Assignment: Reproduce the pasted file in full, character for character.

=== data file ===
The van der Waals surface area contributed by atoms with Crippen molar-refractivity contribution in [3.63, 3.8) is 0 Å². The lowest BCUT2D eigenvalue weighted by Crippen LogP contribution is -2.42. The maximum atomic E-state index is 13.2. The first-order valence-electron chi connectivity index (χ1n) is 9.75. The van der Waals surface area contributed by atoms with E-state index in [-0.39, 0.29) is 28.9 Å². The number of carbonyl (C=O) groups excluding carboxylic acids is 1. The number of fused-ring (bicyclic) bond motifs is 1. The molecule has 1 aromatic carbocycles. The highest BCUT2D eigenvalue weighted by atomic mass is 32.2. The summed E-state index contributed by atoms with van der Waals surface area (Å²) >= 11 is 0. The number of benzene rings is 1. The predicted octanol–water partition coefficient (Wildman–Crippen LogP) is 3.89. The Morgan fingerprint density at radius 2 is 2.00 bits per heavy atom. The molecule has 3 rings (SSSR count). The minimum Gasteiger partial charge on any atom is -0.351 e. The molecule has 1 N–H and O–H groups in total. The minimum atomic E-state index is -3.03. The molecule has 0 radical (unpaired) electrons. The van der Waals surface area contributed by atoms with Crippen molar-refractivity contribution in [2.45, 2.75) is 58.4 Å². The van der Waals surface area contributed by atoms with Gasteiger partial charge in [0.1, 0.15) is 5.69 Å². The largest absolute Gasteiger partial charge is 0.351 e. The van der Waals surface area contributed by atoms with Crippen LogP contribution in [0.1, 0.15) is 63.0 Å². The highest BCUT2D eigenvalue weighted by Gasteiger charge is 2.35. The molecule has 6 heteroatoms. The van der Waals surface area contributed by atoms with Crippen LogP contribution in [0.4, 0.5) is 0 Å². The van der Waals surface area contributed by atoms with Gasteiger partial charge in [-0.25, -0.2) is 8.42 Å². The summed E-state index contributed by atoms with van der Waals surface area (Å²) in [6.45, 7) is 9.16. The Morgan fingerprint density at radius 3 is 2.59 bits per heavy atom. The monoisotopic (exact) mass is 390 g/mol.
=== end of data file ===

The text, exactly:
The van der Waals surface area contributed by atoms with Crippen molar-refractivity contribution in [3.63, 3.8) is 0 Å². The lowest BCUT2D eigenvalue weighted by Crippen LogP contribution is -2.42. The maximum atomic E-state index is 13.2. The first-order valence-electron chi connectivity index (χ1n) is 9.75. The van der Waals surface area contributed by atoms with E-state index in [-0.39, 0.29) is 28.9 Å². The number of carbonyl (C=O) groups excluding carboxylic acids is 1. The number of fused-ring (bicyclic) bond motifs is 1. The molecule has 1 aromatic carbocycles. The highest BCUT2D eigenvalue weighted by atomic mass is 32.2. The summed E-state index contributed by atoms with van der Waals surface area (Å²) >= 11 is 0. The number of benzene rings is 1. The predicted octanol–water partition coefficient (Wildman–Crippen LogP) is 3.89. The Morgan fingerprint density at radius 2 is 2.00 bits per heavy atom. The molecule has 3 rings (SSSR count). The minimum Gasteiger partial charge on any atom is -0.351 e. The molecule has 1 N–H and O–H groups in total. The minimum atomic E-state index is -3.03. The molecule has 0 radical (unpaired) electrons. The van der Waals surface area contributed by atoms with Crippen molar-refractivity contribution in [2.45, 2.75) is 58.4 Å². The van der Waals surface area contributed by atoms with Gasteiger partial charge in [0.1, 0.15) is 5.69 Å². The largest absolute Gasteiger partial charge is 0.351 e. The van der Waals surface area contributed by atoms with Crippen LogP contribution in [0.1, 0.15) is 63.0 Å². The highest BCUT2D eigenvalue weighted by Gasteiger charge is 2.35. The molecule has 6 heteroatoms. The van der Waals surface area contributed by atoms with Crippen LogP contribution in [0.4, 0.5) is 0 Å². The van der Waals surface area contributed by atoms with Gasteiger partial charge in [-0.25, -0.2) is 8.42 Å². The summed E-state index contributed by atoms with van der Waals surface area (Å²) in [6.45, 7) is 9.16. The Morgan fingerprint density at radius 3 is 2.59 bits per heavy atom. The monoisotopic (exact) mass is 390 g/mol.